Judging by my progress so far tonight, I have not yet found the hole that noveling buried my story mojo in.

That, or having to consult Panlexicon, the OED, or a Latin dictionary — worse case scenario, all three — every sentence or so is killing my forward progress.

Probably both.

I should just write the damn story and worry about the language later, but I hear blood vessels rupturing in all the prose-stylist writers of my acquaintance, at the thought that these two things are separable. Really, I should just write the damn story and give up on the stylistic experiment I’m trying to carry out . . . but where’s the fun in that?

Can anybody recommend a translation of Beowulf that sounds as much like the original as possible? I don’t want accessibility here; I want the linguistic knack I had back when I was translating pages of Old Norse every week, for making my English flow in different patterns. But my Norse is too rusty, and this is supposed to be Anglo-Saxon anyway. Any Anglo-Saxon text would work, I suppose; I just keep turning to Beowulf because it’s the only one I know.

0 Responses to “grrrr”

  1. neutronjockey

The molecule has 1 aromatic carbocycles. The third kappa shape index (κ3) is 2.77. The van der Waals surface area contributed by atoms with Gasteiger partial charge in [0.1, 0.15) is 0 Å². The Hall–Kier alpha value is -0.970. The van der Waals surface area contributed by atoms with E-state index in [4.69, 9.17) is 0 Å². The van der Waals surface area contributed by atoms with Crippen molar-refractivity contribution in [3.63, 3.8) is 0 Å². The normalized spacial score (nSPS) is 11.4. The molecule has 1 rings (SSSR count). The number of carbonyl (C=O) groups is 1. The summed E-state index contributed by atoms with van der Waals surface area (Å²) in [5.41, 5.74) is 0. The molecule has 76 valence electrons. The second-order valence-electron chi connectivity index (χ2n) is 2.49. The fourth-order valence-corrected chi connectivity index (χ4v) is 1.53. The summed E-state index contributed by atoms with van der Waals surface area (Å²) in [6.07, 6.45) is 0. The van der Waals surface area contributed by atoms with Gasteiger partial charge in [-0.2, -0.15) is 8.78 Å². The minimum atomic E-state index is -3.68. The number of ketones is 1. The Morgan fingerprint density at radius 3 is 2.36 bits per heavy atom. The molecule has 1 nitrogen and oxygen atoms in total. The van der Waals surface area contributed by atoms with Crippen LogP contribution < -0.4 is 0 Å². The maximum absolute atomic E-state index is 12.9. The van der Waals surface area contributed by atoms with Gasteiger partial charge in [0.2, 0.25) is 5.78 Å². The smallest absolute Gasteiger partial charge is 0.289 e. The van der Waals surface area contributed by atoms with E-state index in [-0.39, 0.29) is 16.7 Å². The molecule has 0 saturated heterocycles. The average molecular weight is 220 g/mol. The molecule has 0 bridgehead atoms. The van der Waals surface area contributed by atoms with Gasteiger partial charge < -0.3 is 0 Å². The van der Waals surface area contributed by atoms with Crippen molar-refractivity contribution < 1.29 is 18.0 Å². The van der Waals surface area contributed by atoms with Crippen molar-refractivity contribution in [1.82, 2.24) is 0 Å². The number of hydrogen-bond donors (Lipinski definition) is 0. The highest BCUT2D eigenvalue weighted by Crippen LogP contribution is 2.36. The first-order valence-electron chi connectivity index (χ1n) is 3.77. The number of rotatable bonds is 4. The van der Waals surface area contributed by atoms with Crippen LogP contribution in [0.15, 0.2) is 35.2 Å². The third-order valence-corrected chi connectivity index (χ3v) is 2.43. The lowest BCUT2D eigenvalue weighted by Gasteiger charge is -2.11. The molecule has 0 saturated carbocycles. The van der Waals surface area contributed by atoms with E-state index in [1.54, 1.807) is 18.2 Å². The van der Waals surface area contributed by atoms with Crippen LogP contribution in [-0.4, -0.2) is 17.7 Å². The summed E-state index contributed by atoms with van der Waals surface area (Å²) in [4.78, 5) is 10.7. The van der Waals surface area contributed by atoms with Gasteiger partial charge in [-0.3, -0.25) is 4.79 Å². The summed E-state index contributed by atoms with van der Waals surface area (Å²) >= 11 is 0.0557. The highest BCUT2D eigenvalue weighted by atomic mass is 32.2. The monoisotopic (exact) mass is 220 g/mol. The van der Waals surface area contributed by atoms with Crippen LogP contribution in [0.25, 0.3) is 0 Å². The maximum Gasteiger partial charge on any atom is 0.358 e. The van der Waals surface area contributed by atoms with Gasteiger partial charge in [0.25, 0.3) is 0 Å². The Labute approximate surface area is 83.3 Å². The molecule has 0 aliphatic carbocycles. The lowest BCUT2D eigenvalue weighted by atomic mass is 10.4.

Is this what (or something like) you’re asking for?

    The intro is lengthy…but if you geek on the reasons behind the rhyme in the transliteration of…

    (and you do, admit it!)

    • Marie Brennan

      Hot damn! With bonus facing text action!

      Poifect. May not solve any of my problems, but that is exactly the kind of thing I had in mind.

    • Marie Brennan

      It does have one flaw, actually, which is a tendency to turn to Latinate words in the translation. (I’d prefer “waxed” to “flourished,” frex.) But still: very helpful.

  2. khyros

    Hi There! Referred by

    As you may know/remember I did my thesis on Beowulf and ran through a LOT of translations, not in whole, but I focused on a few passages. You might have some interest in Slade’s.

    As I recall, there’s an adherence to something in the diction that I like about his. Not sure about how good he is about adhering to word roots (though he follows your route in the example you picked out).

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